April 15, 2016

Top 5 Lessons from “Can Your Brand Change the World?”

Posted By Sarah Davy, Friday, April 15, 2016

Earlier this year, IABC Minnesota was lucky enough to partner with Maccabee PR to host the “Can Your Brand Change the World?” event featuring former General Mills Chief Marketing Officer Mark Addicks. Attendees were able to hear insights from the former CMO about what has made General Mills a leader in forward-thinking branding. Here are a couple important lessons from Mark Addicks:

1. It’s vital that brands live the values they are representing in their marketing.

When companies are true to their brand, they can galvanize employees and consumers. If a brand says that they’re supportive of a cause, but their actions don’t match up, employees and consumers will call them out. Consumers crave authenticity – give that to them.

2. Marketers have to do things long-term to make sure their brand stays meaningful and relevant.

Short term, every brand has to market their product day-to-day to get sales, but companies also have to do things long-term to make sure their brand stays meaningful and relevant. Price discounting isn’t a sustainable strategy. You have to build brand relevancy to get into the consumer’s consideration set.

Addicks argued that marketers should build brand relevancy for a coming generation. Under Armour gained a 28 percent sales lift with women from “I Will What I Want” featuring dancer Misty Copeland. Sales going up and more brand relevancy made this campaign a win-win.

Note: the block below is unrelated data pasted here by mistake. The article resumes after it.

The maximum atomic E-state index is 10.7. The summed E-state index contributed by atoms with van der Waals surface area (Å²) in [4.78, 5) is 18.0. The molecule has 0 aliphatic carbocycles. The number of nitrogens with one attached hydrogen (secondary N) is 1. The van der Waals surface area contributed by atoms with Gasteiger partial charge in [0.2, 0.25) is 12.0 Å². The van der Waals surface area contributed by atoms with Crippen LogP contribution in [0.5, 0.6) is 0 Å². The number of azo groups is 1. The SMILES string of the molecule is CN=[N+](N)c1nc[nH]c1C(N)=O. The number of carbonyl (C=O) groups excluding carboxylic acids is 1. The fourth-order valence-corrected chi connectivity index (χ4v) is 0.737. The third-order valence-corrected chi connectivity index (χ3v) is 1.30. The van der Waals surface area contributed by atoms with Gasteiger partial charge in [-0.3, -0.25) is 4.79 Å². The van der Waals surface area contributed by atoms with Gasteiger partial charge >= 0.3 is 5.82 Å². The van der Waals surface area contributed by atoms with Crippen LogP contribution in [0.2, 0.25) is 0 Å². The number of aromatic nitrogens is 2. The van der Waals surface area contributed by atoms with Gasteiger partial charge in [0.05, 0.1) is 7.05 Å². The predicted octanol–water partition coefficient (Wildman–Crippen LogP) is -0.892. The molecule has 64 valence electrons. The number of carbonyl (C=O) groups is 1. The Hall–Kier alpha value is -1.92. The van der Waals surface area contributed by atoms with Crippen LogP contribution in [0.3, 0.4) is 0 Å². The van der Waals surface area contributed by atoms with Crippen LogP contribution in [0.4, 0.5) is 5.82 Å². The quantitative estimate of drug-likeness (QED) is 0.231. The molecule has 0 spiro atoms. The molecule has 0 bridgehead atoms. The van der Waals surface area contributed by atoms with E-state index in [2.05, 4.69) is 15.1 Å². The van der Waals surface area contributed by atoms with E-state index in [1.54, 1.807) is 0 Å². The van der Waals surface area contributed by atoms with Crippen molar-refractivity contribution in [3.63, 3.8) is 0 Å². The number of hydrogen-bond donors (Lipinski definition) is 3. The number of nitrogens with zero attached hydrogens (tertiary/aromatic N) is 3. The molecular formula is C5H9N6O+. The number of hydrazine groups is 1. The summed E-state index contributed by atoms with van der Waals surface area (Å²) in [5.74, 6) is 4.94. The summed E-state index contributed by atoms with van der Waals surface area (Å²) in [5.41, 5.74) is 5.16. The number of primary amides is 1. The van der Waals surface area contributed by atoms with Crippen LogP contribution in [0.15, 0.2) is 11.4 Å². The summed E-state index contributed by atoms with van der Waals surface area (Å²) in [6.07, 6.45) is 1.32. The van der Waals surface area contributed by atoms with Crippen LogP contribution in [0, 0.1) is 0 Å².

3. PR and social media can help explain the context for why people should care about your brand.

Consumers are much more interested in news than in paid advertising. Addicks says that a marketer’s goal should be to “tell your brand story in a way that surprises, delights, intrigues or provokes me, in a creative format that I’ve never seen before.”

Another perk of PR: It can be just as successful as paid advertising for a fraction of the cost.

4. Everything old is new again in marketing.

Addicks used the example of spaghetti dinners to emphasize this point. Back in the 1960s, communities gathered together for spaghetti dinners; then that tradition fell out of favor.

Today marketing is all about local. So that old spaghetti dinner event could probably work again. He pointed that you’d have to make some tweaks like adding social media and reinterpret it based on what your target audience wants to rally around – maybe make it gluten free!

5. Redefine your brand by being interesting.

Honey Maid is a 90-year-old graham cracker company. A lot of people may argue that graham crackers are not exciting. Honey Maid’s “This is Wholesome” campaign redefined the world ‘wholesome’ in their ad campaign, which brought them back into the cultural conversation.

Interested in learning more? Check out these two posts on Maccabee PR’s blog: